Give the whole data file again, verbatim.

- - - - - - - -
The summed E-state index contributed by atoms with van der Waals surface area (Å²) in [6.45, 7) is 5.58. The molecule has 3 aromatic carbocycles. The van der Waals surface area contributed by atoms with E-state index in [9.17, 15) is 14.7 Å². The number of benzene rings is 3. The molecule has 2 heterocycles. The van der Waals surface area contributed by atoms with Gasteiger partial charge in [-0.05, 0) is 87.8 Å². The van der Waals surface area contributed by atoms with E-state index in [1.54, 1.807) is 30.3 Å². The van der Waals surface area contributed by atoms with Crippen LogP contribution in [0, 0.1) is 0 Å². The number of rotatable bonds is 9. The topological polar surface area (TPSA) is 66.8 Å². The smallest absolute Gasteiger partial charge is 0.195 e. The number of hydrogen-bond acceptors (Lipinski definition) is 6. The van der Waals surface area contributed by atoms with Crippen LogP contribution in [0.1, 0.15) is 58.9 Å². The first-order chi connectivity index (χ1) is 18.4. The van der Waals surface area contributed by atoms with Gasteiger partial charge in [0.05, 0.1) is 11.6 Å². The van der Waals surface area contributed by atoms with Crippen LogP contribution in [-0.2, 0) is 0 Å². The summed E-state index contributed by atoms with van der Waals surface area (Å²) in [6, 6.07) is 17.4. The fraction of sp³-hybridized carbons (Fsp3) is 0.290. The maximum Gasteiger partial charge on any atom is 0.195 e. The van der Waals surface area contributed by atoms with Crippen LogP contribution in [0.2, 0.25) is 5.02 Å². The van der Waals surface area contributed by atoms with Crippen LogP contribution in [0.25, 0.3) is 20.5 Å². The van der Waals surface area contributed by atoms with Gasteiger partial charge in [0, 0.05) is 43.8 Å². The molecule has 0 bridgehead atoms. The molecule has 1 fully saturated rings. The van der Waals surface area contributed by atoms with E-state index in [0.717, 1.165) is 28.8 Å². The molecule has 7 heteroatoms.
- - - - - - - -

The summed E-state index contributed by atoms with van der Waals surface area (Å²) in [6.45, 7) is 5.58. The molecule has 3 aromatic carbocycles. The van der Waals surface area contributed by atoms with E-state index in [9.17, 15) is 14.7 Å². The number of benzene rings is 3. The molecule has 2 heterocycles. The van der Waals surface area contributed by atoms with Gasteiger partial charge in [-0.05, 0) is 87.8 Å². The van der Waals surface area contributed by atoms with E-state index in [1.54, 1.807) is 30.3 Å². The van der Waals surface area contributed by atoms with Crippen LogP contribution in [0, 0.1) is 0 Å². The number of rotatable bonds is 9. The topological polar surface area (TPSA) is 66.8 Å². The smallest absolute Gasteiger partial charge is 0.195 e. The number of hydrogen-bond acceptors (Lipinski definition) is 6. The van der Waals surface area contributed by atoms with Crippen LogP contribution in [0.1, 0.15) is 58.9 Å². The first-order chi connectivity index (χ1) is 18.4. The van der Waals surface area contributed by atoms with Gasteiger partial charge in [0.05, 0.1) is 11.6 Å². The van der Waals surface area contributed by atoms with Crippen LogP contribution in [-0.2, 0) is 0 Å². The summed E-state index contributed by atoms with van der Waals surface area (Å²) in [6, 6.07) is 17.4. The fraction of sp³-hybridized carbons (Fsp3) is 0.290. The maximum Gasteiger partial charge on any atom is 0.195 e. The van der Waals surface area contributed by atoms with Crippen LogP contribution in [0.2, 0.25) is 5.02 Å². The van der Waals surface area contributed by atoms with Crippen LogP contribution in [0.25, 0.3) is 20.5 Å². The van der Waals surface area contributed by atoms with Gasteiger partial charge in [0, 0.05) is 43.8 Å². The molecule has 0 bridgehead atoms. The molecule has 1 fully saturated rings. The van der Waals surface area contributed by atoms with E-state index in [0.717, 1.165) is 28.8 Å². The molecule has 7 heteroatoms.